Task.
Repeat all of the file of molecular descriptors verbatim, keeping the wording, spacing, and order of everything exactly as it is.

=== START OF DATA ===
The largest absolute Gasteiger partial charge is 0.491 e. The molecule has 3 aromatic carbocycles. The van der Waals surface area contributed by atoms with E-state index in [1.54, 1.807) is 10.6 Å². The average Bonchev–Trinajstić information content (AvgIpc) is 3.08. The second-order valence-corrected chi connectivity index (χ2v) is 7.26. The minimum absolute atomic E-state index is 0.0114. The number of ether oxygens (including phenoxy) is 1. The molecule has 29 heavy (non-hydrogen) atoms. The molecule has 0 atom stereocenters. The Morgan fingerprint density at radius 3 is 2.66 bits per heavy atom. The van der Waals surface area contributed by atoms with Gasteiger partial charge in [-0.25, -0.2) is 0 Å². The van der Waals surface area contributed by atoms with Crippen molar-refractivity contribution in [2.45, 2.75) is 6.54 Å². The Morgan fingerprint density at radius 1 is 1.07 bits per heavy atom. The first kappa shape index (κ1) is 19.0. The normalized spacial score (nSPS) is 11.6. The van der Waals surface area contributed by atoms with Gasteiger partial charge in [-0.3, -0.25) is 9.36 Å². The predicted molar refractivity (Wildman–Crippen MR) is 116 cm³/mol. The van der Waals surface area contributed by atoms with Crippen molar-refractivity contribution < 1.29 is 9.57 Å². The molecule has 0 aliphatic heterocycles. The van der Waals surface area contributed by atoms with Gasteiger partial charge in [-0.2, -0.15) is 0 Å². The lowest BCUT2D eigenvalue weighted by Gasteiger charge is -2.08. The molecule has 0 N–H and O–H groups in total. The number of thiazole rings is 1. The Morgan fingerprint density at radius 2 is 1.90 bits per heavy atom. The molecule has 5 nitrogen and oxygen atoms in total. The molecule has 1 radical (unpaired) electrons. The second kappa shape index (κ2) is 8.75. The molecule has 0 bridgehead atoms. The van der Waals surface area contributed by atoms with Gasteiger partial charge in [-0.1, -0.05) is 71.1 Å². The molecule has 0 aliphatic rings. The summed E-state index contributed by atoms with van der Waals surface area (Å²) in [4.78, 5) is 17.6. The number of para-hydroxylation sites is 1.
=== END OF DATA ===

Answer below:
The largest absolute Gasteiger partial charge is 0.491 e. The molecule has 3 aromatic carbocycles. The van der Waals surface area contributed by atoms with E-state index in [1.54, 1.807) is 10.6 Å². The average Bonchev–Trinajstić information content (AvgIpc) is 3.08. The second-order valence-corrected chi connectivity index (χ2v) is 7.26. The minimum absolute atomic E-state index is 0.0114. The number of ether oxygens (including phenoxy) is 1. The molecule has 29 heavy (non-hydrogen) atoms. The molecule has 0 atom stereocenters. The Morgan fingerprint density at radius 3 is 2.66 bits per heavy atom. The van der Waals surface area contributed by atoms with Gasteiger partial charge in [-0.25, -0.2) is 0 Å². The van der Waals surface area contributed by atoms with Crippen molar-refractivity contribution in [2.45, 2.75) is 6.54 Å². The Morgan fingerprint density at radius 1 is 1.07 bits per heavy atom. The first kappa shape index (κ1) is 19.0. The normalized spacial score (nSPS) is 11.6. The van der Waals surface area contributed by atoms with Gasteiger partial charge in [-0.3, -0.25) is 9.36 Å². The predicted molar refractivity (Wildman–Crippen MR) is 116 cm³/mol. The van der Waals surface area contributed by atoms with Crippen molar-refractivity contribution < 1.29 is 9.57 Å². The molecule has 0 aliphatic heterocycles. The van der Waals surface area contributed by atoms with Gasteiger partial charge in [-0.2, -0.15) is 0 Å². The lowest BCUT2D eigenvalue weighted by Gasteiger charge is -2.08. The molecule has 0 N–H and O–H groups in total. The number of thiazole rings is 1. The Morgan fingerprint density at radius 2 is 1.90 bits per heavy atom. The molecule has 5 nitrogen and oxygen atoms in total. The molecule has 1 radical (unpaired) electrons. The second kappa shape index (κ2) is 8.75. The molecule has 0 bridgehead atoms. The van der Waals surface area contributed by atoms with Gasteiger partial charge in [-0.1, -0.05) is 71.1 Å². The molecule has 0 aliphatic rings. The summed E-state index contributed by atoms with van der Waals surface area (Å²) in [4.78, 5) is 17.6. The number of para-hydroxylation sites is 1.